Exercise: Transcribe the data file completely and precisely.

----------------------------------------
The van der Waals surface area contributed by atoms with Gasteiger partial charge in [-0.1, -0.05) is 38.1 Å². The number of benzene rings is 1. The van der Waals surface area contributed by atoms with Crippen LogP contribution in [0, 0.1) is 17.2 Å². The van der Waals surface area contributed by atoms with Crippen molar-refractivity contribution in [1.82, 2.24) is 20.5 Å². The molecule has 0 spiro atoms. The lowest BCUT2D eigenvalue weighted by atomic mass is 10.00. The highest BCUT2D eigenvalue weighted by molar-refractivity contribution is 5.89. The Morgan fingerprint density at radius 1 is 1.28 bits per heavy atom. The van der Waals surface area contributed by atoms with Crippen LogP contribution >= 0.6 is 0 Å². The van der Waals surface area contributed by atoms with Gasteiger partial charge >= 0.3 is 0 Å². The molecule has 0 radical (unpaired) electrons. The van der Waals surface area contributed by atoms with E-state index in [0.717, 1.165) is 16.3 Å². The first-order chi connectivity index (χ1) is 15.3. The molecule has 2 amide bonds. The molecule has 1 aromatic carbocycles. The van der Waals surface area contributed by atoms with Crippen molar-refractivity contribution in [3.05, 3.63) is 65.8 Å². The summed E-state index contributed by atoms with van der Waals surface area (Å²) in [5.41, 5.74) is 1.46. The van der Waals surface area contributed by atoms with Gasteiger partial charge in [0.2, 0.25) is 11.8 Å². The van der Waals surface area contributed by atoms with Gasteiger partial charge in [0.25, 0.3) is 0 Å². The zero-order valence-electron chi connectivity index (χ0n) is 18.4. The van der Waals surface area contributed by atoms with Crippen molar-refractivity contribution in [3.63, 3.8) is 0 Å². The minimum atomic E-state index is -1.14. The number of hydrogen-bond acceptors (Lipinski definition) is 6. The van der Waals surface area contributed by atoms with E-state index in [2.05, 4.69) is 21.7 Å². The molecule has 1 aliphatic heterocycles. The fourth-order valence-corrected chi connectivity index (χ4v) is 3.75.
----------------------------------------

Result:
The van der Waals surface area contributed by atoms with Gasteiger partial charge in [-0.1, -0.05) is 38.1 Å². The number of benzene rings is 1. The van der Waals surface area contributed by atoms with Crippen LogP contribution in [0, 0.1) is 17.2 Å². The van der Waals surface area contributed by atoms with Crippen molar-refractivity contribution in [1.82, 2.24) is 20.5 Å². The molecule has 0 spiro atoms. The lowest BCUT2D eigenvalue weighted by atomic mass is 10.00. The highest BCUT2D eigenvalue weighted by molar-refractivity contribution is 5.89. The Morgan fingerprint density at radius 1 is 1.28 bits per heavy atom. The van der Waals surface area contributed by atoms with Crippen LogP contribution >= 0.6 is 0 Å². The van der Waals surface area contributed by atoms with Gasteiger partial charge >= 0.3 is 0 Å². The molecule has 0 radical (unpaired) electrons. The van der Waals surface area contributed by atoms with E-state index in [0.717, 1.165) is 16.3 Å². The first-order chi connectivity index (χ1) is 15.3. The molecule has 2 amide bonds. The molecule has 1 aromatic carbocycles. The van der Waals surface area contributed by atoms with Crippen molar-refractivity contribution in [3.05, 3.63) is 65.8 Å². The summed E-state index contributed by atoms with van der Waals surface area (Å²) in [5.41, 5.74) is 1.46. The van der Waals surface area contributed by atoms with Gasteiger partial charge in [0.2, 0.25) is 11.8 Å². The van der Waals surface area contributed by atoms with Gasteiger partial charge in [0.25, 0.3) is 0 Å². The zero-order valence-electron chi connectivity index (χ0n) is 18.4. The van der Waals surface area contributed by atoms with Crippen molar-refractivity contribution in [3.63, 3.8) is 0 Å². The minimum atomic E-state index is -1.14. The number of hydrogen-bond acceptors (Lipinski definition) is 6. The van der Waals surface area contributed by atoms with E-state index in [2.05, 4.69) is 21.7 Å². The molecule has 1 aliphatic heterocycles. The fourth-order valence-corrected chi connectivity index (χ4v) is 3.75.